New strategies needed to help vulnerable children grow into healthy adults

Parents and adults working with vulnerable young children and babies must be better equipped to shield the youngsters from “toxic stress” and other adversities that can contribute to the development of heart disease, obesity, diabetes, and other diseases later in life, Jack P. Shonkoff, Julius B. Richmond FAMRI professor of child health and development and director, Center on the Developing Child at Harvard University, told a national gathering convened by the Robert Wood Johnson Foundation (RWJF) Commission to Build a Healthier America in Washington, D.C., on June 19, 2013.

“Science suggests if we want to have a breakthrough impact on children, we have to transform the lives of adults who take care of them,” Shonkoff said. “Children and their health are shaped by the people around them. Adults have to be prepared to buffer children from stress in their lives – to help children learn to be resilient and overcome adversity.” Many adults may need help developing their skills so they can hold jobs, and have less stressful homes for their children, he said.

The Commission called the public meeting to hear testimony from leading experts on how best to support health in communities and during early childhood as a follow-up to its 2009 recommendations. Commissioners include Katherine Baicker, professor of health economics at HSPH, and Sheila Burke of Harvard Kennedy School.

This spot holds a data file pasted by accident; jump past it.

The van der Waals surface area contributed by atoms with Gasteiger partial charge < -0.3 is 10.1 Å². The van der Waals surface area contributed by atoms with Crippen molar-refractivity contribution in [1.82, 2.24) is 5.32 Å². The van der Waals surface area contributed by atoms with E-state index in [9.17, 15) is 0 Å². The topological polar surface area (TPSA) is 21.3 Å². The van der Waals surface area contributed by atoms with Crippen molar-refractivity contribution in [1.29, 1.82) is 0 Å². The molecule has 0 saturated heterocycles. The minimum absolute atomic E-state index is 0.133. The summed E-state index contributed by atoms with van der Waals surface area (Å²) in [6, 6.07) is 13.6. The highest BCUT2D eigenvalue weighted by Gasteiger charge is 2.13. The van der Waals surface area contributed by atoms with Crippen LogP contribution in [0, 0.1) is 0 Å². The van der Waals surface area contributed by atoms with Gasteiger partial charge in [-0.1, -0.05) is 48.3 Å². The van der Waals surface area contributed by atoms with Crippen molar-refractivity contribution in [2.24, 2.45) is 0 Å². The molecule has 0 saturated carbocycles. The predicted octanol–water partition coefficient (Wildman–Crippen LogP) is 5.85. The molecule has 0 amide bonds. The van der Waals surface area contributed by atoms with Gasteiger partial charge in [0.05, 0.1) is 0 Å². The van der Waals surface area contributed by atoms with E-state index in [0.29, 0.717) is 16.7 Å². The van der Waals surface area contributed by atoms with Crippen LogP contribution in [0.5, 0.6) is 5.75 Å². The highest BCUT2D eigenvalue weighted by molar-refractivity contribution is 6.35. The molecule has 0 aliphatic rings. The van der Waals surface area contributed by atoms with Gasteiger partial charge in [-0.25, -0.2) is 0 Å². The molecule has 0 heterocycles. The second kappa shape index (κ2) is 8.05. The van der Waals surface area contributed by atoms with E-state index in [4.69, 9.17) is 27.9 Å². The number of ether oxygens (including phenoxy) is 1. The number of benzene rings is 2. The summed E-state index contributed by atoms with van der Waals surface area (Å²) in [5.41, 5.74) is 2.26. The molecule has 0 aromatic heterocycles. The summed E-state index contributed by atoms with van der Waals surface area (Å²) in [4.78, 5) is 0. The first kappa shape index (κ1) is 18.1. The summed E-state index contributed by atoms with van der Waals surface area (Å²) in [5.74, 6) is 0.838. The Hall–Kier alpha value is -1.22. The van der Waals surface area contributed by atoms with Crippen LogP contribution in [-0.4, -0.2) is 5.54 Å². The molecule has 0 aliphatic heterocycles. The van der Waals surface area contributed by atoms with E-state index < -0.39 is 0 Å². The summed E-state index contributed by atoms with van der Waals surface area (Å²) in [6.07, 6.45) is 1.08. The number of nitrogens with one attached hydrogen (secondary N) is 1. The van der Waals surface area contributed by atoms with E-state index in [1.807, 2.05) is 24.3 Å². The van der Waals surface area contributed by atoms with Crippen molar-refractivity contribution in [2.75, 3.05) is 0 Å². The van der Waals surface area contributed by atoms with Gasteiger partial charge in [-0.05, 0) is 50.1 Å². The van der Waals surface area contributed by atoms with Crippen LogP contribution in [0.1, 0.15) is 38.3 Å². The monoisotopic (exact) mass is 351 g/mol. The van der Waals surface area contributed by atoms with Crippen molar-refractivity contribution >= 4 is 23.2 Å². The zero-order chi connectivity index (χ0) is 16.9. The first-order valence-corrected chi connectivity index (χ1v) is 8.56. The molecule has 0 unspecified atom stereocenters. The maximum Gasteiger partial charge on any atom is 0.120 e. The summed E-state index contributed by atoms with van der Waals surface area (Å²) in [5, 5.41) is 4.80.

David R. Williams, staff director of the Commission, Florence Sprague Norman and Laura Smart Norman Professor of Public Health at HSPH, and professor of African and African American Studies and of Sociology at Harvard University, moderated the program. Since the Commission met in 2009, he noted more children have access to fresh produce, healthier foods, and physical activity; the SNAP and WIC programs have been improved, and the U.S. child obesity rate has declined slightly. However, he said, much remains to be done to bring the overall health of children in poor communities up to that of youngsters in wealthier areas.

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Read about the RWJF Commission and the meeting

Overcoming Obstacles to Health in 2013 and Beyond (RWJF Commission to Build a Healthier America report by the National Research Council and Institute of Medicine)

HSPH Forum: The Toxic Stress of Early Childhood Adversity (February 7, 2012)

Stress plays key role in racial disparities in health (HSPH press release)

Center on the Developing Child at Harvard University